Correa rains on Brooks’ parade in extras

Perhaps it’s fitting that a lightning storm was inching its way toward the Coliseum Thursday night.

Oakland starting pitcher Aaron Brooks (ND, 1-0, 2.41 ERA), whom the team acquired from the Royals for infielder Ben Zobrist, brought enough positively-charged ions to hold off the storm for just long enough, dominating the Astros for seven innings.

Said A’s manager Bob Melvin:

“(Brooks) pitched great, and that’s all you can ask from him. It would have been nice to reward him. … It’s tough, we’ve lost many games like that this year.”

Though it all went awry in the eighth as the Oakland bullpen took over.

This story has been updated with post-game quotes and additional material from the A’s clubhouse.

The A’s lost by a score of 5-4 after rookie of the year candidate Carlos Correa smacked a two-run shot over the left field wall on a 2-0 pitch that Fernando Rodriguez threw right in the heart of the zone with 94 miles per hour of help behind it.

Oakland got their two runs across early, and, as has been common of late, got little more.

Catcher Stephen Vogt homered in the second inning, and third baseman Brett Lawrie hit a blast to center in the fifth inning.

Both were solo home runs off Houston starter Scott Feldman (ND, 4-5, 4.46 ERA).

After Rodriguez was yanked following the go-ahead homer from Correa, Fernando Abad intentionally walked third baseman Jed Lowrie and allowed him to be singled in by outfielder Colby Rasmus. A rare error committed by Billy Burns in center field certainly didn’t help.

With a 4-2 score entering the final frame, and Oakland’s offense looking lifeless over the three prior innings, it didn’t seem promising for the A’s.

The A’s got a ninth inning rally going, though. Vogt drew a walk and Lawrie was able to get aboard with a hit, Vogt advancing on an error from Lowrie. With runners at the corners and no outs, Ike Davis singled to right, knocking in Vogt and Lawrie with clean pants at third base.

Outfielder Sam Fuld pinch-ran for Davis, and shortstop Marcus Semien stepped up. He took a beautiful breaking pitch down the pipe with two strikes, and was rung up as he bunny-hopped a few times as if he really wanted that one back.

Second baseman Eric Sogard walked, and the bases were juiced for Burns. He chopped one to second baseman Jose Altuve, who flipped it to Correa, who threw a dart to first baseman Marwin Gonzalez.

Safe.

Houston manager A.J. Hinch challenged the call, but it was upheld and knotted the score at 4-4.

But reliever Edward Mujica allowed a clutch hit to former A’s shortstop Jed Lowrie, knocking in Altuve, and Oakland had no response. Houston closer Luke Gregerson (W, 5-1, 3.05 ERA) earned the win, and Mujica (L, 2-4, 4.13 ERA) was hung with the loss.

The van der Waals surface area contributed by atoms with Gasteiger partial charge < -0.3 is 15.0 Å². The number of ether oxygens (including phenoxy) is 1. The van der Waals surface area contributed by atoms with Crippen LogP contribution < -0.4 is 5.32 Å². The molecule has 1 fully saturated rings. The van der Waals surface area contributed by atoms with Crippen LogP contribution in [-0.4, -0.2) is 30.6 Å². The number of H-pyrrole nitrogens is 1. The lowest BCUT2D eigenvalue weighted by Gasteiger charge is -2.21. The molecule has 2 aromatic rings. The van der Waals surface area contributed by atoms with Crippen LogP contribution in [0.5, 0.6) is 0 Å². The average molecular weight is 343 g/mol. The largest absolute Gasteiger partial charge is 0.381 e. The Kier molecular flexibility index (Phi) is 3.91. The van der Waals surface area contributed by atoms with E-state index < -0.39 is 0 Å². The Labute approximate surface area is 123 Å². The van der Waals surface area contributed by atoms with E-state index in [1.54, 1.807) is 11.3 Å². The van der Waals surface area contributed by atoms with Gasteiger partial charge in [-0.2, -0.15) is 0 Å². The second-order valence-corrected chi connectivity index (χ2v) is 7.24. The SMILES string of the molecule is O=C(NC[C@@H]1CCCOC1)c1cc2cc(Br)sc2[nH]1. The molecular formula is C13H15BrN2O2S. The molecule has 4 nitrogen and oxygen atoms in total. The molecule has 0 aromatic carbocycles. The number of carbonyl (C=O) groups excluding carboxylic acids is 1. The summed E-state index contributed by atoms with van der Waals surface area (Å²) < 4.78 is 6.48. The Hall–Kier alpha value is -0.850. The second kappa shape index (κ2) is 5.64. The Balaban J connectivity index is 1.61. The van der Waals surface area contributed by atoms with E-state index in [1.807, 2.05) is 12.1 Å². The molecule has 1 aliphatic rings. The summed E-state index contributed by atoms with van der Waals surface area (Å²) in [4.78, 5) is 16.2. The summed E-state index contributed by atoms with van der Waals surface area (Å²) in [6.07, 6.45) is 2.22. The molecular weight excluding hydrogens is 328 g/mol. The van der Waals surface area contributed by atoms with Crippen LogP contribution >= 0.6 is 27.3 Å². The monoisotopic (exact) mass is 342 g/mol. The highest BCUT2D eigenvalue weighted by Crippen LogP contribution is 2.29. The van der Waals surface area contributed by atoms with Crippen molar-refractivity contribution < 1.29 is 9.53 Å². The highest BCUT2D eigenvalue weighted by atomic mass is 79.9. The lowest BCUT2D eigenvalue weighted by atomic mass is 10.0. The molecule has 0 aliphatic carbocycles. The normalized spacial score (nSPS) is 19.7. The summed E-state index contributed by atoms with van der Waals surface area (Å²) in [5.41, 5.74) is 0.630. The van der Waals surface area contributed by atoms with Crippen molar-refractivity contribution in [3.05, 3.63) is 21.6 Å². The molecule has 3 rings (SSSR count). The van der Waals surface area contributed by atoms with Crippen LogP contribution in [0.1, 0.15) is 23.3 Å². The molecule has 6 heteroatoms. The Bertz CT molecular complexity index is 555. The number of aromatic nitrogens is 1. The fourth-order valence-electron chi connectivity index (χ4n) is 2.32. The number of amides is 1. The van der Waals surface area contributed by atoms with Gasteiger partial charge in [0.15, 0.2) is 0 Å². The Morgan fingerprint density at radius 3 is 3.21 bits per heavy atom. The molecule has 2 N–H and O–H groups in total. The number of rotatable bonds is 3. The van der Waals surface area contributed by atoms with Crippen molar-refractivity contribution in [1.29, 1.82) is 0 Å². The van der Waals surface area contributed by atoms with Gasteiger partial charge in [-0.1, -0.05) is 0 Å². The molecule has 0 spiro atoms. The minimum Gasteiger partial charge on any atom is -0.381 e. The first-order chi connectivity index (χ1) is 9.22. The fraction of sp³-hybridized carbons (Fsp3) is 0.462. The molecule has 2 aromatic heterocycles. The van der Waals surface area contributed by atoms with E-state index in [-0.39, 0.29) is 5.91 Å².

Lowrie, even though he added the game-winning hit, wasn’t pleased with his defensive miscue in the ninth:

“It was just a horseshit throw. There’s really no other way to say it. It’s definitely not acceptable, but I just have to continue to work at it. … I feel responsible for the inning like that. We got an opportunity to get the lead runner right there. Instead of first with one out, they got first and third with nobody out.”

He made up for it in the end, which really sucks for Brooks, though it also highlights just how well he handled the powerful Houston lineup.

Brooks threw 108 pitches and 69 strikes in seven innings that included seven punchouts, four hits, one walk and one run. Mind you, we’re talking about a 25-year-old who nearly shut out a team which ranks third in runs scored this season.

Brooks said:

“It’s a big opportunity. It’s something the Royals weren’t able to give me right now and I’m really thankful that Oakland is confident and willing to give me that shot.”

It’s another night that includes a terrific start with little offensive help get spoiled by the Oakland bullpen. The only difference is that the pitcher that started is still relatively unknown, even in Oakland.

Drafted in the ninth round of the 2011 draft, the 6-foot-4 Brooks pitched well in the minors but didn’t dazzle enough to be considered a prized prospect.

He came over with minor league pitcher Sean Manaea from Kansas City and was able to step in and start right away.

He’s allowed 15 hits over nearly 19 innings this year, four and one-third coming in relief for the Royals, with only five earned runs.

He’s gotten little work in his career, but is impressing at the major league level in his first two starts with the A’s.

Said Brooks:

“Personally, it feels good. Obviously, good to get the win in the first one. And a little upsetting not getting the win for us today.”

Oakland faces Dallas Keuchel on Friday, with Sonny Gray ready to help bounce back from the loss.


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